1. (áreiðanlegur) exact, precise
2. (gaumgæfilegur) thorough, thoroughgoing
3. (vandlegur) careful


A phrase may also be placed in an individually numbered section.

reynd f (-ar, -ir)

1. (reynsla) experience
2. (veruleiki) reality
í ~
in practice


Where the headword is registered in many phrases, they are grouped   [p. 29]   together in a separate numbered section marked phrases. Within this numbered section, the instances are arranged in roughly alphabetical order, usually according to the prepositions or adverbs incorporated in the phrases.

kast/a v (dat) (-aði)

1. (varpa) throw, fling, hurl
2. (ala afkvæmi) foal
3. phrases
~~ eign sinni á e-ð
claim sth as one's own
~~ kveðju á e-n
greet sby briefly
~~ rýrð á e-ð
belittle sth
~~ af sér vatni
make water, take a leak
~~ aftur
~~ e-u fram
throw out a remark
~~ fram vísu
make up a quatrain on the spot
~~ mæðinni
take a breather
~~ upp
vomit, throw up

4.5 Entries for complex verbs


Numbered divisions in verb entries may be introduced by grammatical markers, such as impers for impersonal, refl for reflexive, pp for past participle, prp for present participle, where meanings or groups of usages are associated with these grammatical forms.

dett/a v (datt, duttu, dottið)

1. (hrapa) fall, drop
2. (missa fótanna) fall, stumble and fall
3. impers
mér ~ur e-ð í hug
sth occurs to me
það datt yfir mig
I was amazed…

Reflexive or middle-voice usages of verbs are often presented in this manner.


2. refl
~~st við



Where a verb changes its meaning in accordance with which grammatical case it governs, the entry is divided accordingly.

ausa v (dat/acc) (eys ; jós, jusu, ausið)

A. (dat) (taka með ausu) scoop, ladle
~ skömmum yfir e-n
pour abuse on sby
B. (acc)

1. (~ bát) bail
~ barn vatni
baptize a child…


The introduction of the division into parts A. and B. may give rise to further grammatical divisions in a manner similar to that described in 4.5.1 above (in the following example C. impers and D. refl).

hen/da v (dat/acc) (-ti, -t)

A. (dat)

1. (kasta) throw
2. (fleygja) throw away, discard
B. (acc)
1. (grípa) catch
~~ e-ð á lofti
catch sth in midair
2. phrases
~~ reiður á e-u
grasp (the significance of) sth
~~ gaman að e-m
make fun of sby
C. impers
það ~ti mig
it happened to me
D. refl dash, rush

  [p. 30]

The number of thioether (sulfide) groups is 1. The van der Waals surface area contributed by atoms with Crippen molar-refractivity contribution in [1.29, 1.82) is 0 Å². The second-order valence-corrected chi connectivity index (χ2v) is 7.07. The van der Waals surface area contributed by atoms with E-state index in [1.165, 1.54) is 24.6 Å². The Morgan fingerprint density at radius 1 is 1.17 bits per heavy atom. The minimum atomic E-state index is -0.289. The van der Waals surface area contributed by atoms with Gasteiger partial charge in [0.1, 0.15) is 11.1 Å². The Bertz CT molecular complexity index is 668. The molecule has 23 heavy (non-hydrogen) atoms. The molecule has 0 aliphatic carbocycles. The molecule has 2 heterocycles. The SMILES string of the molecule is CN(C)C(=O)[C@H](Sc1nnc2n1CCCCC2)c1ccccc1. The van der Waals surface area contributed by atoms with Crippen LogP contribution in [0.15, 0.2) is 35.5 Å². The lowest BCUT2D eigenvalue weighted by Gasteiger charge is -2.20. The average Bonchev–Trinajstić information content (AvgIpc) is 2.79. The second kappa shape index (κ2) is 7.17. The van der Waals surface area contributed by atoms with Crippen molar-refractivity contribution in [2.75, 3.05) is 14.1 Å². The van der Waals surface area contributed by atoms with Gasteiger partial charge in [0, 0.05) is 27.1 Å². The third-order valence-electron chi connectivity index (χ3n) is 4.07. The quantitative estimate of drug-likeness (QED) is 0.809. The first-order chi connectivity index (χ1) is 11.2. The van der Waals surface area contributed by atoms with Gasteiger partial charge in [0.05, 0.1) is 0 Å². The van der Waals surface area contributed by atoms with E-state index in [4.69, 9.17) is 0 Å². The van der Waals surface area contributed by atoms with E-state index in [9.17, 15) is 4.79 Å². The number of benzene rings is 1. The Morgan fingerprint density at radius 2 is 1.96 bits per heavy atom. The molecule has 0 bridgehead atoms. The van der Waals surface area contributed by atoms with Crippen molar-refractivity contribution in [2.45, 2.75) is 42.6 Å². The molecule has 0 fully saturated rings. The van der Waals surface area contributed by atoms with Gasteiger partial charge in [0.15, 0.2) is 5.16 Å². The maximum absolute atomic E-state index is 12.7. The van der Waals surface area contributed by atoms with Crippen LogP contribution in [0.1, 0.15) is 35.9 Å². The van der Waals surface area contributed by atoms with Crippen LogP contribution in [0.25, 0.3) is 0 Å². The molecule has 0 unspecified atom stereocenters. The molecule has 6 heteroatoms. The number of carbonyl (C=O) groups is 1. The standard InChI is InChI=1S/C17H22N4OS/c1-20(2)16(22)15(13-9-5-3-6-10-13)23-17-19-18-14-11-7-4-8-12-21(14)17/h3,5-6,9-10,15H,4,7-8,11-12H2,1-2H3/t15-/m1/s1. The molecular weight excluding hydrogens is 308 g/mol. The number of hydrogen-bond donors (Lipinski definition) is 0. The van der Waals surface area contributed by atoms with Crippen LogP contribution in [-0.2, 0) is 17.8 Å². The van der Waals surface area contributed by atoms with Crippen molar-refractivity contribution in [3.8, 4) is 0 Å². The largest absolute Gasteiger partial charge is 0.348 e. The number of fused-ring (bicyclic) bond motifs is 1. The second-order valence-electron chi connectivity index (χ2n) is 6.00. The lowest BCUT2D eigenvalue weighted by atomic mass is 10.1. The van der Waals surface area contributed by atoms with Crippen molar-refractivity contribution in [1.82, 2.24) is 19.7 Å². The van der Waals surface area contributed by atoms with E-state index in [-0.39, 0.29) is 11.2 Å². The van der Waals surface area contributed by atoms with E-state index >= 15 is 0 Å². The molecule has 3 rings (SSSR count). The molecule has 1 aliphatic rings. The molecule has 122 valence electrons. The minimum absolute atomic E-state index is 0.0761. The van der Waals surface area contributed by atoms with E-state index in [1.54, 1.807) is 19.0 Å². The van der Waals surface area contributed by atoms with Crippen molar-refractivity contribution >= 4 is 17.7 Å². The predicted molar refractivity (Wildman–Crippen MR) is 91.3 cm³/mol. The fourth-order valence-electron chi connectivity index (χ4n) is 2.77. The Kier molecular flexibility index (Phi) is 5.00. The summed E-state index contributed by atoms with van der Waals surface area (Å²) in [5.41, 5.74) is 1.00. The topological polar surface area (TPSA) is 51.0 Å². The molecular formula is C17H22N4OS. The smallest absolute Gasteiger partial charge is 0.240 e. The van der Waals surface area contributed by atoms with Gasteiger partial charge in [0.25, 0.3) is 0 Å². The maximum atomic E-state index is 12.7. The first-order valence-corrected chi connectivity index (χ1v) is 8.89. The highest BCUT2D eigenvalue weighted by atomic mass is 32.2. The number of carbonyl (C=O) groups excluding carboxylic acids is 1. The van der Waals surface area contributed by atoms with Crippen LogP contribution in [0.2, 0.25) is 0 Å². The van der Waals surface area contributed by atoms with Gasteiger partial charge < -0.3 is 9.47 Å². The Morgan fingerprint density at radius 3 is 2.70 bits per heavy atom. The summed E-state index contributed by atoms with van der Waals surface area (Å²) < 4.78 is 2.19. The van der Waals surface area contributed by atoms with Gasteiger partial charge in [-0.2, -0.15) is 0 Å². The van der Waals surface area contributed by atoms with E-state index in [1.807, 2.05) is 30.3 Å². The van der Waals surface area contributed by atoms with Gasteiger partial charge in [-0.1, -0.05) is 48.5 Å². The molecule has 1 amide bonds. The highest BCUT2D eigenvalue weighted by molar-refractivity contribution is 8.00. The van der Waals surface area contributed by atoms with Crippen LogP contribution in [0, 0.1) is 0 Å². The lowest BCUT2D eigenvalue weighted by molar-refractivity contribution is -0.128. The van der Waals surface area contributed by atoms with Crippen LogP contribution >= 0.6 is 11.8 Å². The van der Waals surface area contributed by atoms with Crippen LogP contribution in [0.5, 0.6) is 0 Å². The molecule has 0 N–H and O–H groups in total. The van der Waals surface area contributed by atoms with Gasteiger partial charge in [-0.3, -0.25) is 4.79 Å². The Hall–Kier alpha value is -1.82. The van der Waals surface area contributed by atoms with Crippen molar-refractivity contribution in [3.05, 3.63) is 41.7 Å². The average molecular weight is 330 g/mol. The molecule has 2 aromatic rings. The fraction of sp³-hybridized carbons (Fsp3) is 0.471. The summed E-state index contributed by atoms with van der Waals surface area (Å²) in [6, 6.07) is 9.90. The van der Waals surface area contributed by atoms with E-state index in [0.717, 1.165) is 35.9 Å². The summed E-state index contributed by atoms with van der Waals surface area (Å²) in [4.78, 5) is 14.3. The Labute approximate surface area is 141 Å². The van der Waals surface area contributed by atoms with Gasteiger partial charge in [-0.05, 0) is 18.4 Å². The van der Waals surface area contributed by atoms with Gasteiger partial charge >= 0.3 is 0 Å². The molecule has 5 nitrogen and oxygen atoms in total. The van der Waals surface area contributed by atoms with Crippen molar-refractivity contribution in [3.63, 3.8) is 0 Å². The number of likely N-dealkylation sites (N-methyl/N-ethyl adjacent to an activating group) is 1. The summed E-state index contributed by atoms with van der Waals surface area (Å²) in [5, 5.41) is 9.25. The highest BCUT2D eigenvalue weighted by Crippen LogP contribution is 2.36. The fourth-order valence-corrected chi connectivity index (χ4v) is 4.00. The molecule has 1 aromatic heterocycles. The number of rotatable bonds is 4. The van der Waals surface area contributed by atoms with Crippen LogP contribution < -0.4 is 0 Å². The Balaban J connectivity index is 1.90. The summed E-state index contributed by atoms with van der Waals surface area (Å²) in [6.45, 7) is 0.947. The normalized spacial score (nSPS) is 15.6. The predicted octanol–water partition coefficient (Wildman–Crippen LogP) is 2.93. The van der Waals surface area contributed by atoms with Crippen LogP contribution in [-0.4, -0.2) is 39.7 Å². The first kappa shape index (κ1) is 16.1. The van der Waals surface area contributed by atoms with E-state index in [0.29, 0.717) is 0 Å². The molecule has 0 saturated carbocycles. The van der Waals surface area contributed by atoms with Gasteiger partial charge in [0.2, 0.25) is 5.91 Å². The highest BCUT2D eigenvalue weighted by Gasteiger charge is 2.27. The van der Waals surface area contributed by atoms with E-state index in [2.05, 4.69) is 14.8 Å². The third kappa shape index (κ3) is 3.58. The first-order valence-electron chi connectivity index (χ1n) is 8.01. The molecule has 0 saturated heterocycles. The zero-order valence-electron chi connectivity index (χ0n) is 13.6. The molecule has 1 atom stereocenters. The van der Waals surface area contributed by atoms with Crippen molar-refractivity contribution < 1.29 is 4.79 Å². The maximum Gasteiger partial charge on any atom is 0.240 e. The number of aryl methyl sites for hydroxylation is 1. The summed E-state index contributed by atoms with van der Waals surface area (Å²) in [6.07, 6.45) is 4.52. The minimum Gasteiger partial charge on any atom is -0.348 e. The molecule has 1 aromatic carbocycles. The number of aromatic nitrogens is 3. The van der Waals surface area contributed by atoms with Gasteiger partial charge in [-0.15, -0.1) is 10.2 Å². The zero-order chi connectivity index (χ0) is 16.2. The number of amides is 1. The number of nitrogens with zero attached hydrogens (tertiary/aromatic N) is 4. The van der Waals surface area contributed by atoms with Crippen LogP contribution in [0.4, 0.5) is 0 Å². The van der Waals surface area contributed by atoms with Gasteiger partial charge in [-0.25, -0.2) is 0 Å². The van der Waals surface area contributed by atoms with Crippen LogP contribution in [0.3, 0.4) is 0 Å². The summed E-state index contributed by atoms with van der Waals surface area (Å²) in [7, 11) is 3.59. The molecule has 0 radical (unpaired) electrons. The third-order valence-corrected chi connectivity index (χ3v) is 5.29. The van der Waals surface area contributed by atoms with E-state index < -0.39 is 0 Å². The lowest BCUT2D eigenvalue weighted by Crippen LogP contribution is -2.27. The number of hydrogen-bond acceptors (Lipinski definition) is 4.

4.6 Entries for prepositions

Prepositions in Icelandic usually also function as adverbs. The entries for these words are divided up in a manner similar to that described above for verbs. Thus the structure for the entry for the preposition í is as follows:

í prep /adv

A. prep (acc)
1., etc.
B. prep (dat)
1., etc.
C. adv

5. Restrictive markers

It is the deliberate policy of this dictionary to keep the number of markers and labellings concerning usage to a minimum. English speakers will come to the dictionary with questions occasioned by encountering a given word in a particular context. We expect that this context will supply the information necessary to determine the word's specific application and stylistic level.

5.1 Usage

Some explanation, often concerning sphere of usage, is occasionally given in brackets after the English equivalent.


3. (~~ á taflborði) square (in chess, etc)

5.2 Figurative meanings

Figurative meanings (as opposed to literal) are not usually given a separate marker. A clearly differentiated figurative usage will sometimes be apparent either by the introduction of a new numbered section with its corresponding Icelandic semantic indicator and translation:

yfir·bragð n (-s)

1. (útlit) appearance
2. (yfirskin) pretext, excuse
or by the inclusion of a phrase demonstrating the figurative sense:

tugg/a f (-u, -ur)

chewed mouthful
gömul ~~

5.3 Colloquialisms


Colloquial words and phrases in Icelandic are rendered as far as possible by English equivalents which are equally colloquial. No special marking is given.

  [p. 31]  


Idiomatic or highly colloquial English equivalents of Icelandic phrases (equivalents which are not exact translations but unabashed ‘renderings') are enclosed by single quotation marks.

fíl/a v (acc) (-aði)

~~ e-ð vel, ~~ e-ð í botn
‘be really into sth'

5.4 Slang

No specific marker is used for slang or ‘vulgar' speech.

5.5 Poetic or archaic vocabulary

Poetic or archaic vocabulary is readily incorporated in everyday Icelandic. Such words are marked poet for ‘poetic'.

fold f (-ar)

poet ground, land

Go up to Top of Page